|Clear sky, at 6.12am|
Back on the main campus however and it was again trying to finalise much work before the new semester begins. It is still orientation week so there are still new students around and taking the 'brave step' in some cases to knock on our doors. They want to ask advice, chat about courses, think about their future plans. It's always interesting.
|Twitter coffee |
A short break and back to work (I believe Mary went for a ride...follow (#ff) her to follow the lycra crowd).
There was a union meeting planned for 1.00pm so technically I had about two hours to get on with some work. I don't know what happened but the time went quickly and then it was meeting time.
One of the issues which comes up constantly now in the University sector is the work intensification. The increase in administrative tasks which must be completed in a day is beginning to break people and often one has to query the value of that work. It is happening to both academic and administrative staff. On our return trip home tonight my colleague and I were talking about how these tasks have taken away the time we need to think and mentally prepare and focus on our first lectures for the year next week.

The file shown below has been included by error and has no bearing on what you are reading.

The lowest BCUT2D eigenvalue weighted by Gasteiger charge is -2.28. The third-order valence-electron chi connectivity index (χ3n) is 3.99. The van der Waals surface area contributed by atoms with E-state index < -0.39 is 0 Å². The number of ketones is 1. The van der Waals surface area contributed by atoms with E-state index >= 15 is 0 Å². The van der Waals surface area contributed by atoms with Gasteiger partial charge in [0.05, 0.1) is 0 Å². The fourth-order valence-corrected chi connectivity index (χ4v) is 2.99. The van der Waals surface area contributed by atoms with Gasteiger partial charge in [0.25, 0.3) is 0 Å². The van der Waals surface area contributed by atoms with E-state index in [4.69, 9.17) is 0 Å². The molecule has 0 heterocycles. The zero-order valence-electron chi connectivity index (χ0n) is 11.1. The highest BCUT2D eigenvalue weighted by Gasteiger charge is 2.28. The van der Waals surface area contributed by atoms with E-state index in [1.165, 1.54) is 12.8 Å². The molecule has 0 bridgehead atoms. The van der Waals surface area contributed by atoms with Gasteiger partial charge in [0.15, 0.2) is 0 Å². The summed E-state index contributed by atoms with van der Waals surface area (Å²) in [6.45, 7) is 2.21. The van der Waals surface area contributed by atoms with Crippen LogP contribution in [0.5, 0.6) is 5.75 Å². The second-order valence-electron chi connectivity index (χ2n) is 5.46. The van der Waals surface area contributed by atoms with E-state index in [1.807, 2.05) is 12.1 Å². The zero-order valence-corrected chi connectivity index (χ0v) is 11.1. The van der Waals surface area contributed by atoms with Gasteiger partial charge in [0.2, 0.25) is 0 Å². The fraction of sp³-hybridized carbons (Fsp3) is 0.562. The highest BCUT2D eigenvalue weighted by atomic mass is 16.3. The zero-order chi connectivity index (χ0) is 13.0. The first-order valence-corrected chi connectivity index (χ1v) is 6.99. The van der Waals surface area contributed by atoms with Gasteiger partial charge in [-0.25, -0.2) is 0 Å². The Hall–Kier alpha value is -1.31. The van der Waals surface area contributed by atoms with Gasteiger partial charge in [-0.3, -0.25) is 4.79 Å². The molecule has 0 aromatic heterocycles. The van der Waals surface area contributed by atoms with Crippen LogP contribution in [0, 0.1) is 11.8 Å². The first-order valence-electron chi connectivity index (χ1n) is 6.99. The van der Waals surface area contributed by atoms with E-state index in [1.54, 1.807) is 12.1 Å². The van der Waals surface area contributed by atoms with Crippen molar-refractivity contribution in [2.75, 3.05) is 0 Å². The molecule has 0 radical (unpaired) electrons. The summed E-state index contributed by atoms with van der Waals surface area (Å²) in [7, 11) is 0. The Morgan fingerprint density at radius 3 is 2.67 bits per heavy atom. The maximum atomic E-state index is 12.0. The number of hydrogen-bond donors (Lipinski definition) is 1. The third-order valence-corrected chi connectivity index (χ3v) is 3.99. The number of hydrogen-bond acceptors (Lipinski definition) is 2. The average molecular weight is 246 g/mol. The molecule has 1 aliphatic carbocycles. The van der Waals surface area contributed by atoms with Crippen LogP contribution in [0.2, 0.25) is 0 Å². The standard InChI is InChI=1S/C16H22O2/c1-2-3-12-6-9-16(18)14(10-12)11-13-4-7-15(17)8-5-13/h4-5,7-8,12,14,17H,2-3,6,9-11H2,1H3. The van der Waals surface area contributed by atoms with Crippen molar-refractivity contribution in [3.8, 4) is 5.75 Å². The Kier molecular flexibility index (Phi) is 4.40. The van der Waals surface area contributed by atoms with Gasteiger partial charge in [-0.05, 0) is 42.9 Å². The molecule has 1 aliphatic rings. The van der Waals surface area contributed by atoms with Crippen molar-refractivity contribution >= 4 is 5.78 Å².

|Stereotypical bananas, at 6.12pm|
So, not surprisingly, at 6.12pm it is another view of the office. That's a week of work days now with me in the office...the next 50-day assessment is going to be pretty easy.
I was at least thinking about the reading and discussion for the first tute in a week or so. This semester I teach a course about Japan. In some ways, in observing Japan we can see what happened some years ago there unfolding here in Australia, especially in workplace relations and education. For a while there was an expression karoshi, literally death by overwork. It's a phenomenon we need to ensure doesn't embed itself here. Sometimes the stereotypes we apply to others might be a lot closer to home than we care to realise.
Other societies, other cultures, it's opening up for the new students. As my colleague said tonight, the lecture theatre may well become our place of refuge from the administrative chaos outside.